Friday, December 22, 2006

LA's Orange Line is crumbling

Los Angeles CA - Two news stories, one in the Los Angeles Times and the other in the LA Daily News report that the pavement on the recently opened Orange Line busway in Los Angeles is deteriorating.

The problem is stated to be related to the specifications used in the asphalt mix that paves the 14-mile long busway. Currently there is a lot of finger pointing between the Los Angeles Metropolitan Transit Authority and the contractors.

Between cracks in the pavement and rutting of the surface, the busway surface is in poor shape. Nobody can seem to figure out why the pavement is deteriorating.

I really question the use of asphalt in projects like busways. I am very curious as to why they didn't use cement. Three busways in Pittsburgh were built with cement and there has been little problem with the roadway surface and the busways are holding up well.

The noise factor from tire noise between asphalt and cement in the low to medium speed Orange Line would be minimal. The MTA tried to limit the noise further by paving some sections with a rubberized asphalt coating and found that it only lowered the noise by 2 decibels, a minimal amount that is barely noticeable. The same would be true for cement versus asphalt, a minimal reduction in noise. The busways in Pittsburgh are no more noisy using a cement roadway than they would be with an asphalt roadway.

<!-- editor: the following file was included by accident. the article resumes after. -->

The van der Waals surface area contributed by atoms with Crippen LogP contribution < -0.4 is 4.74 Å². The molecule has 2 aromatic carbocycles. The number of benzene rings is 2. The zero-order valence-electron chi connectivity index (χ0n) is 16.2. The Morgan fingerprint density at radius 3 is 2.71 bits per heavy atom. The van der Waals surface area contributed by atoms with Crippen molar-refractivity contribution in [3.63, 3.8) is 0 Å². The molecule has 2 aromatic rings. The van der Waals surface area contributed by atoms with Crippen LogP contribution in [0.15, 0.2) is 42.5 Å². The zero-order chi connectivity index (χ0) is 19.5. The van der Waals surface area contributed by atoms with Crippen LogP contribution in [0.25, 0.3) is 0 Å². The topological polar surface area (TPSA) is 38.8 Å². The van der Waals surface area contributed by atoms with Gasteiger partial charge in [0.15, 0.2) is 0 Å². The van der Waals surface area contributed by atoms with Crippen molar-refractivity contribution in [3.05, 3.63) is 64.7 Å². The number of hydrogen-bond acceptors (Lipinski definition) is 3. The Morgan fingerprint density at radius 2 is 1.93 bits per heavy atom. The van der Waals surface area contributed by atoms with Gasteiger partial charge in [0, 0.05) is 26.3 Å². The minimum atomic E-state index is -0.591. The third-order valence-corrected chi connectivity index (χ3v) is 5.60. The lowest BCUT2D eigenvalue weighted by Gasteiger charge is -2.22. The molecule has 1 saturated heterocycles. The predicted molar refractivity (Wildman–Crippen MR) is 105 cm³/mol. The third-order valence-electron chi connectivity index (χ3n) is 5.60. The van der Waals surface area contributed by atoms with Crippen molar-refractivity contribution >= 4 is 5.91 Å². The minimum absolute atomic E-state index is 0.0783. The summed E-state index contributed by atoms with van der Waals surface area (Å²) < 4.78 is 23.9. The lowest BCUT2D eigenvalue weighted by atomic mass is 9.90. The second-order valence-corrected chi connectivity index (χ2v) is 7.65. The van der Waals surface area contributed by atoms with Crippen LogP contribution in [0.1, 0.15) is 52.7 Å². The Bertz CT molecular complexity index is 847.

Asphalt is not really good for applications like busways in my opinion. Sure, it's cheaper in the short term but in the long term, it ends up costing more due to more frequent maintenance and repaving.

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